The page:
ALAMEDA -- Chances are Andre Carter will get a chance to upgrade the Raiders pass rush Sunday, but he doesn't look at it as if he's a mercenary hired to take out Atlanta Falcons quarterback Matt Ryan.

Rather, Carter sees his contribution as blending in with the group and generating pressure through interaction with his teammates on the defensive line.

"It's definitely about winning your matchup, but at the same time we have to figure out a way to work together,'' Carter said. "We're communicating a lot more, we have to make sure we're in synch and just go.

"You need to know where the quarterback is going to be. Is he 7 yards deep? Nine yards deep? Is he a pocket passer? Good defensive linemen that know how to pass rush, that's what they study.''

It was Carter's cerebral approach, as well as 76 career sacks, that appealed to a Raiders team looking to bolster a pass rush which has just three sacks in four games. General manager Reggie McKenzie has bypassed other 30-something unrestricted free agents.

With Carter, and the influence he could have both in terms of skill and knowledge, the Raiders were willing to make an exception.

Defensive coordinator Jason Tarver said Carter helps in two ways -- having someone to compete with sharpens the group, and his depth of knowledge in terms of pass rush techniques can be relayed to teammates.

Ryan, the NFL's second-ranked passer, threw 52 times in last Sunday's 24-17 win against the Washington Redskins and was sacked only once. Seven of the 12 sacks against Ryan came the previous week in a 30-28 win against the Carolina Panthers.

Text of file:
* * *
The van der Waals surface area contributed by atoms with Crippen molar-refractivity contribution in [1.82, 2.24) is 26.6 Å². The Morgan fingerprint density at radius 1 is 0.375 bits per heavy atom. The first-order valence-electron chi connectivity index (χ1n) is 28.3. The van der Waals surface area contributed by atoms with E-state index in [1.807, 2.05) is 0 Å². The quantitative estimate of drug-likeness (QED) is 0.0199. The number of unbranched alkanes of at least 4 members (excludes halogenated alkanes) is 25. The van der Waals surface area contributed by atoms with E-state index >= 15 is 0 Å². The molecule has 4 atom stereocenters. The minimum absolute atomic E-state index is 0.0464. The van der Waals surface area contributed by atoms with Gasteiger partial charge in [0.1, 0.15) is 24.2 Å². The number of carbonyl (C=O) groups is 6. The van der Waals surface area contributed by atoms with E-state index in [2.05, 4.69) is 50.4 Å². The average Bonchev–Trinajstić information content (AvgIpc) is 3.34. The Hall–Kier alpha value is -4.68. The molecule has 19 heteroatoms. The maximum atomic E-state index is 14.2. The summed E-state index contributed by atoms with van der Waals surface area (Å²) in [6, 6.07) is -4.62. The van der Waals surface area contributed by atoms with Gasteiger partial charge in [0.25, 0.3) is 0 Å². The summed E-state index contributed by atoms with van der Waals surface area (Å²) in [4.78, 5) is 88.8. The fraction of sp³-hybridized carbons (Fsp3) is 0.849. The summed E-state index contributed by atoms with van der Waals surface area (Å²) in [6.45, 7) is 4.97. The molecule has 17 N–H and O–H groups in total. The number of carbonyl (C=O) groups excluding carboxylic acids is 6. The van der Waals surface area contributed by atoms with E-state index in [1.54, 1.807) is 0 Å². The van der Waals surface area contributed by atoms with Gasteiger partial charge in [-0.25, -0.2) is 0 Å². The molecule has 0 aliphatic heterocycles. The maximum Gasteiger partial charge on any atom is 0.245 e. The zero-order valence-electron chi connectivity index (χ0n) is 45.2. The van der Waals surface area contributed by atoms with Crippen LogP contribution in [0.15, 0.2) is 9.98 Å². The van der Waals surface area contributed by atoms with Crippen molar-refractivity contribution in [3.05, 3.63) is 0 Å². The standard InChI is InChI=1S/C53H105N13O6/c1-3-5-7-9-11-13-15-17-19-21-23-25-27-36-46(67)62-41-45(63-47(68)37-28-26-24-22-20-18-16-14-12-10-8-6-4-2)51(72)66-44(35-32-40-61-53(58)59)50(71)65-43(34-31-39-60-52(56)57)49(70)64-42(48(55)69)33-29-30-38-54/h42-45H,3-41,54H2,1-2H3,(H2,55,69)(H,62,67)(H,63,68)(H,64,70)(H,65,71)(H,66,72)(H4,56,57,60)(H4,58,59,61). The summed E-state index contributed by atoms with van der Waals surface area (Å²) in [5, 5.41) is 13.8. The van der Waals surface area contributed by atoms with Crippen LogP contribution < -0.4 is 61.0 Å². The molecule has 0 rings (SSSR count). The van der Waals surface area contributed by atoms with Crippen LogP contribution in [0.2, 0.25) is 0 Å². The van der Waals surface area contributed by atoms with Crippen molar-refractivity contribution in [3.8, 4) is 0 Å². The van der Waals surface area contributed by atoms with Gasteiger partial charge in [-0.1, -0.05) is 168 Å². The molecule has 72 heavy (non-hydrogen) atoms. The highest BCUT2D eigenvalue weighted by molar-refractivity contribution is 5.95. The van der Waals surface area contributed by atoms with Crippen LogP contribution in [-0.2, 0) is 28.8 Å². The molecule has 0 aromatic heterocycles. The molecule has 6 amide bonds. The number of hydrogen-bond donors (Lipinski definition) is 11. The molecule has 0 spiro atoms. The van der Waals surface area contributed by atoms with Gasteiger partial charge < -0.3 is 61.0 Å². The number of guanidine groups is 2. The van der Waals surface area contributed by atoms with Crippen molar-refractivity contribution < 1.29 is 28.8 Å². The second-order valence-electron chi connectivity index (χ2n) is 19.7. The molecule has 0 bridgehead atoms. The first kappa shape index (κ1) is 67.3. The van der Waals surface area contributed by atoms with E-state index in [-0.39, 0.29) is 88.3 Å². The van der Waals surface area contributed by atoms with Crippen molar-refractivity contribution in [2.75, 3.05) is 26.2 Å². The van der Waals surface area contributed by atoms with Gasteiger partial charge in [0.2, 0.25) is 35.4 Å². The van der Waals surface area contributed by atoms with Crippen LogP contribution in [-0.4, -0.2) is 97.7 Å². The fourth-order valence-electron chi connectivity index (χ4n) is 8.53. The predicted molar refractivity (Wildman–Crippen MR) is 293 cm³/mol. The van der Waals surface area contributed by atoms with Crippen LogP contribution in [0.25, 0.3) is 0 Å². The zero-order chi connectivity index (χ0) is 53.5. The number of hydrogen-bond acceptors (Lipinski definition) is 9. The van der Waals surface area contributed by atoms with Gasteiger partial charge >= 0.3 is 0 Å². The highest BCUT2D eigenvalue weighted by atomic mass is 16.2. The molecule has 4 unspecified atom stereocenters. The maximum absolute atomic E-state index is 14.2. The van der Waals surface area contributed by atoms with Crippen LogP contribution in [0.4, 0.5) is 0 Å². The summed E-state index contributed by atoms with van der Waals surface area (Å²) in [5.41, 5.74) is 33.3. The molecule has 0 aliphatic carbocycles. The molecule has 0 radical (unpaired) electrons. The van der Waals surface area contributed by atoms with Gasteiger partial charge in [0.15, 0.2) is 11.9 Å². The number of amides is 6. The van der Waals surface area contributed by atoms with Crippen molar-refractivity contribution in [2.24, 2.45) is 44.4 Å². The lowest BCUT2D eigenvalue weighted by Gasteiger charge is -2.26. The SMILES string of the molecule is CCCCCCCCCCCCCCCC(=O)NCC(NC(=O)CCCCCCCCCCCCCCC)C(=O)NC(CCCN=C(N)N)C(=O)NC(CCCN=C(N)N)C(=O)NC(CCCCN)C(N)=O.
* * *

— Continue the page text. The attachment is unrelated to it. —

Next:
Raiders coach Dennis Allen said he expects Carter to be active and be part of the defensive line rotation. Carter spent some time working with the first team during drills and said after practice he has worked on both sides.

Wednesday, Carter had his first padded practice since last season, when he had 10 sacks for the New England Patriots before a torn quadriceps in Week 15ended his season.

"I felt like a new kid in school,'' Carter said. "It's all great. I felt like I haven't lost a step.''

  • With Denarius Moore having played five games and Darrius Heyward-Bey scheduled to start after coming off a concussion on Sept. 23, quarterback Carson Palmer will have both of his starting wide receivers available and at something approaching full strength.

    Heyward-Bey has earned rave practice reviews and the hope is he'll show no ill effects from the blow from the Pittsburgh Steelers' Ryan Mundy which knocked him unconscious.

    "That's a tough deal any player's got to go through when you take a big hit like that, but he's taken a couple of hits in practice this week and he's bounced right back,'' offensive coordinator Greg Knapp said. "I'm feeling confident he'll be fine.''

    Heyward-Bey conceded getting jostled in practice is different than what he'll face against the Atlanta secondary, but is confident he'll be fine.

    "I'm not really worried about it,'' Heyward-Bey said. "Everybody who plays football wants to get that first hit in, and you go from there. When it happens, it happens, and you move on to the next play.''

  • Defensive tackle Tommy Kelly returned to practice Friday after missing Thursday with a foot injury and is listed as questionable. Allen expects him to face the Falcons.

    Cornerback Shawntae Spencer (foot), tackle Khalif Barnes (groin) and tight end Richard Gordon (hamstring) were officially ruled out and there is no timetable for their return.